Senators say ‘certain institutions’ continue to place hurdles in access to information

ISLAMABAD: Admitting that certain institutions in the country lacked transparency and accountability, former information minister and Pakistan Muslim League-Nawaz Senator Pervaiz Rashid said there were “some institutions” in the country which placed hurdles in access to information.
while speaking at a ceremony organised by the Coalition on the Right to Information at the National Press Club here on Thursday, Mr Rashid regretted that people were not granted access to information on the pretext of “national security”.
The PML-N senator said that several parliamentarians had asked questions regarding the judiciary, but had not received any reply. He said former prime minister Zulfiqar Ali Bhutto had vowed that martial law would never return to the country, however, Pakistan had continued to face long periods of martial law and the abrogation of the Constitution by dictators. He said the court had even allowed a military dictator to amend the Constitution.
The former minister said everyone had the right to know who created non-state organisations in the country and how much public money had been spent on them. He was of the view that the new Right to Information Bill would help promote a culture of freedom of information.
Parliament not even aware of law under which ISI has been functioning: Babar
Mr Rashid added that mere legislation would not serve the purpose as there was a need for enforcement of law in letter and spirit.
Pakistan Peoples Party (PPP) Senator Farhatullah Babar, who had played a key role in the preparation and finalisation of the draft of the Right to Information Bill, squarely blamed security agencies for placing hurdles in the passage of the bill. He regretted that most of the information was not provided because it was termed “secret and sensitive.” He said that they had even written letters to the sensitive agencies to inquire about their concerns, but in return, they were advised not to proceed further with the bill as it dealt with “sensitive matters”.
Mr Babar said there were certain issues which could not and should not be asked from national security institutions, but questions regarding corruption by some officials of these institutions could be asked. He said parliament was not even aware of the law under which the Inter-Service Intelligence (ISI) had been functioning in the country.
Similarly, he added, parliament had not been provided a reply to a question regarding an inquiry into the 1999 Kargil debacle.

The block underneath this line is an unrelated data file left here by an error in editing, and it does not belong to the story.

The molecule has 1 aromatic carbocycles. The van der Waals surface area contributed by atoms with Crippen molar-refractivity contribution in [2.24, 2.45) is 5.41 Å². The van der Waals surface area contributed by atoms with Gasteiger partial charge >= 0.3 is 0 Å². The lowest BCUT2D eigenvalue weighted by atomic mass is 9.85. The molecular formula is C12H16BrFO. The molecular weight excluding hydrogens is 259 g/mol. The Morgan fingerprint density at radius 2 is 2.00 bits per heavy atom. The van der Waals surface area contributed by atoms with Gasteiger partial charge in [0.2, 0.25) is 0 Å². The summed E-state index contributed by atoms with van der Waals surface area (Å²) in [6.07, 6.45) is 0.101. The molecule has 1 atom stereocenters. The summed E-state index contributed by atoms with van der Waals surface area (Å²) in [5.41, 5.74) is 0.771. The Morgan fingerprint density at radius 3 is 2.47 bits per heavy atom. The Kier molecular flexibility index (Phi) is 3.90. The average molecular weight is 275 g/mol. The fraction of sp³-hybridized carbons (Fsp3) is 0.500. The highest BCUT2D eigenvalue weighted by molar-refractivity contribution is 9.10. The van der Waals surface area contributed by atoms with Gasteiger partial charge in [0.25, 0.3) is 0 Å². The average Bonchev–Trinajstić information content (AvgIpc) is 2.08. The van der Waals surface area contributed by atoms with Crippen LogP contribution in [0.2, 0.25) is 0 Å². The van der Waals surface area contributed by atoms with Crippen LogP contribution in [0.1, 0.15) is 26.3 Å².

Mr Babar said it must be binding on every institution, including parliament and the judiciary, to provide information to the public.
Source: DAWN
No probe started in attack on senior journalist
ISLAMABAD: In continuation to ongoing attacks and harassment of critical media persons, now senior journalist Matiullah Jan has been attacked on way to home along with his family in the Bhara Kahu area of the federal capital.
Matiullah, one of the leading journalists, was heading home along with his two sons (18 years and 13 years old) when at 1600 hrs in the afternoon his car was attacked using heavy stones by two attackers on a motorcycle in the Bhara Kahu area. The windscreen of the car was damaged and the attackers managed to escape.
One person driving the motorcycle was wearing a helmet whereas the person sitting behind him and throwing stones carried no helmet. There are many buildings around the place of the incident some of which have CCTV cameras from which help can be taken to identify the attackers.
Geofencing of cell numbers at the location at the time of attack can also help identify the attackers. However, no progress was made until Sunday night in this regard. An application of the incident was moved to the Bhara Kahu Police Station.
An important aspect of the ongoing series of attacks on critical journalists in Pakistan is that they are attacked when they are either accompanying their families or are present in their homes in order to ensure maximum harassment. Almost the same pattern is used and almost the same persons are sent to carry out the attacks.
In almost all the instances, the movement or the location of attackers was identified but no action was taken. Matiullah came under attack on Saturday (Sep 23) when his family was moving somewhere in the Bhara Kahu area. He parked his car on the roadside to get something by leaving his family in the car.
While he was away, a person approached the car and gave a packet to a family member saying, ‘give it to Matiullah’. In a state of confusion, the family member took the packet considering Matiuallah may have sent it.
Matiullah told this correspondent that upon his return when he was told about the packet, he immediately smelled something fishy and considering there could be something harmful in the packet and simply threw it out of the car and drove away. Within 24 hours of the incident, his car was attacked openly on a main road on Sunday afternoon.
Attackers in a series of attacks on journalists are apparently so powerful that the federal government, police and law enforcement seem helpless to proceed despite many evidences. The situation has become so much tense and everyone is so much horrified that government officials and even federal ministers hesitate to speak or even listen to such complaints of repeated attacks on journalists and their families.
Source: The News Internationalrti

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